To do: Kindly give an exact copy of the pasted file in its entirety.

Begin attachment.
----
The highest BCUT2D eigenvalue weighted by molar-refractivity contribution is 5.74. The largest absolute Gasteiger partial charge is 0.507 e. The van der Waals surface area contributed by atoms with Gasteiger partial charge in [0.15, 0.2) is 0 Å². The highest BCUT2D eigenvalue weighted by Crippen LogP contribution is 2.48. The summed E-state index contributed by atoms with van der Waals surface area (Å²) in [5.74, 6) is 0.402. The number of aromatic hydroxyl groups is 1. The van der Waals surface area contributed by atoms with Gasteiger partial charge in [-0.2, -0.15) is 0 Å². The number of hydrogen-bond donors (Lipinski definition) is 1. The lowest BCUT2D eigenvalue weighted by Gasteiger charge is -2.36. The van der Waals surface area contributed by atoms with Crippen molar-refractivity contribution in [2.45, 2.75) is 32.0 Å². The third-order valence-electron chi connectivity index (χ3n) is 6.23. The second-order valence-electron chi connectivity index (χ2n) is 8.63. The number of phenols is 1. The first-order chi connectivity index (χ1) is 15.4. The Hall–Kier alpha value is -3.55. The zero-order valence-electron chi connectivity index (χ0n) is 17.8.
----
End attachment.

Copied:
The highest BCUT2D eigenvalue weighted by molar-refractivity contribution is 5.74. The largest absolute Gasteiger partial charge is 0.507 e. The van der Waals surface area contributed by atoms with Gasteiger partial charge in [0.15, 0.2) is 0 Å². The highest BCUT2D eigenvalue weighted by Crippen LogP contribution is 2.48. The summed E-state index contributed by atoms with van der Waals surface area (Å²) in [5.74, 6) is 0.402. The number of aromatic hydroxyl groups is 1. The van der Waals surface area contributed by atoms with Gasteiger partial charge in [-0.2, -0.15) is 0 Å². The number of hydrogen-bond donors (Lipinski definition) is 1. The lowest BCUT2D eigenvalue weighted by Gasteiger charge is -2.36. The van der Waals surface area contributed by atoms with Crippen molar-refractivity contribution in [2.45, 2.75) is 32.0 Å². The third-order valence-electron chi connectivity index (χ3n) is 6.23. The second-order valence-electron chi connectivity index (χ2n) is 8.63. The number of phenols is 1. The first-order chi connectivity index (χ1) is 15.4. The Hall–Kier alpha value is -3.55. The zero-order valence-electron chi connectivity index (χ0n) is 17.8.